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Now we want to turn today to the book of Leviticus chapter 6. Of course, with today being a day of prayer and the beginning of our week of prayer, I want to take this theme of prayer this morning as our message. Let me just say that after this service, those of you who want to can go straight upstairs to the upper room, where we will be in prayer right throughout the whole afternoon until this evening's service. Of course we'll be having prayer as usual before the Gospel meeting, but it will just be the elongated prayer meeting, and then back here at seven o'clock for our gospel meeting. Then we'll be staying another little while until nine o'clock, we began at nine this morning, and we'll finish at nine tonight in prayer. So do join us when you can, I know that there are many commitments of family and so on, but if you can be here we would benefit from seeing you.

I've been reading much lately, and listening to much, about the Moravian people...

But I want to speak with you this morning about the never-ceasing flame of intercession, and I don't want to blind you with science by looking at this chapter of Scripture - I couldn't do it even if I wanted to anyway, but there's only one verse that I want to read to you, and it's verse 13: "The fire shall ever be burning upon the altar; it shall never go out". 'The fire shall ever be burning upon the altar; it shall never go out'.

I've been reading much lately, and listening to much, about the Moravian people. I don't know whether you've ever heard of the Moravian people, but in 1722 there was a group, a Christian group called the Moravians who were so persecuted in Europe in their various countries - particularly Moravia and Bohemia - that they had to flee their homes, and they took refuge in the estate of a German man called Count Nicolaus von Zinzendorf. You may have heard of him, you may have sung some of his hymns - I'm sure you have, and later on in our meeting we're going to sing one of those. This man was only 27 years of age, yet he saw the plight of this Christian people, the Moravians, and of course he was a believer himself. The estate that he owned, where these Moravians found their refuge, became known as 'Herrnhut', which in German means 'under the Lord's watch'. There they were, fleeing for their faith, yet God gave them a refuge in Count von Zinzendorf.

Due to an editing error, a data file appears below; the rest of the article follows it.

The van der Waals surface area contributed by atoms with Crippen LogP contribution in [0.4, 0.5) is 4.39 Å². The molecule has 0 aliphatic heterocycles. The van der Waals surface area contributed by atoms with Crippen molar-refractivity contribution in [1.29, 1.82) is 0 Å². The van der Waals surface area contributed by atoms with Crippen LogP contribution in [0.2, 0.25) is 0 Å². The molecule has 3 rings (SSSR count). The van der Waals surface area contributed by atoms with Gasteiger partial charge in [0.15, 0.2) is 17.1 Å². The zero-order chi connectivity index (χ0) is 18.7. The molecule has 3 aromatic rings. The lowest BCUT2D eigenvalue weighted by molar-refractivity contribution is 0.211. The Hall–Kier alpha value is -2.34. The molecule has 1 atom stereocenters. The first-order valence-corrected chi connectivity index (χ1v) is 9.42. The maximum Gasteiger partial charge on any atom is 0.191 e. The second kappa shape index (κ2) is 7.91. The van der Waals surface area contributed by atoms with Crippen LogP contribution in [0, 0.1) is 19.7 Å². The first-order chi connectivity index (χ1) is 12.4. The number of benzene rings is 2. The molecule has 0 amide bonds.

The very first building that was ever built in Herrnhut, in this estate of this great German man, they inscribed upon it Psalm 84 verse 3. Psalm 84 was their favourite Psalm, and they put verse 3 on this building: 'Yea, the sparrow hath found an house, and the swallow a nest for herself, where she may lay her young, even thine altars, O LORD of hosts, my King, and my God'. It was under that verse and in that place called 'Herrnhut', that the Moravians learnt to pray. On the 27th August 1727 they began what has been known as the hundred year prayer meeting. It was simply a round-the-clock prayer meeting that lasted for 24 hours a day, every hour of the day, right through every week in the month, every month in the year, and it went on - believe it or not - for one hundred years solid. Twenty-four men and 24 women covenanted to spend a one hour watch, both men and women separately, before God. Praying through each day, 24 of them, one taking each hour, and they would go through a whole week, a whole month, and a whole year. They would meet together once in the week, they would open letters, and read prayer requests and bring them before the one who was watching for that particular hour. They prayed year after year after year like this, and eventually one decade passed, and then another decade, and then 50 years, until 100 years were on the clock!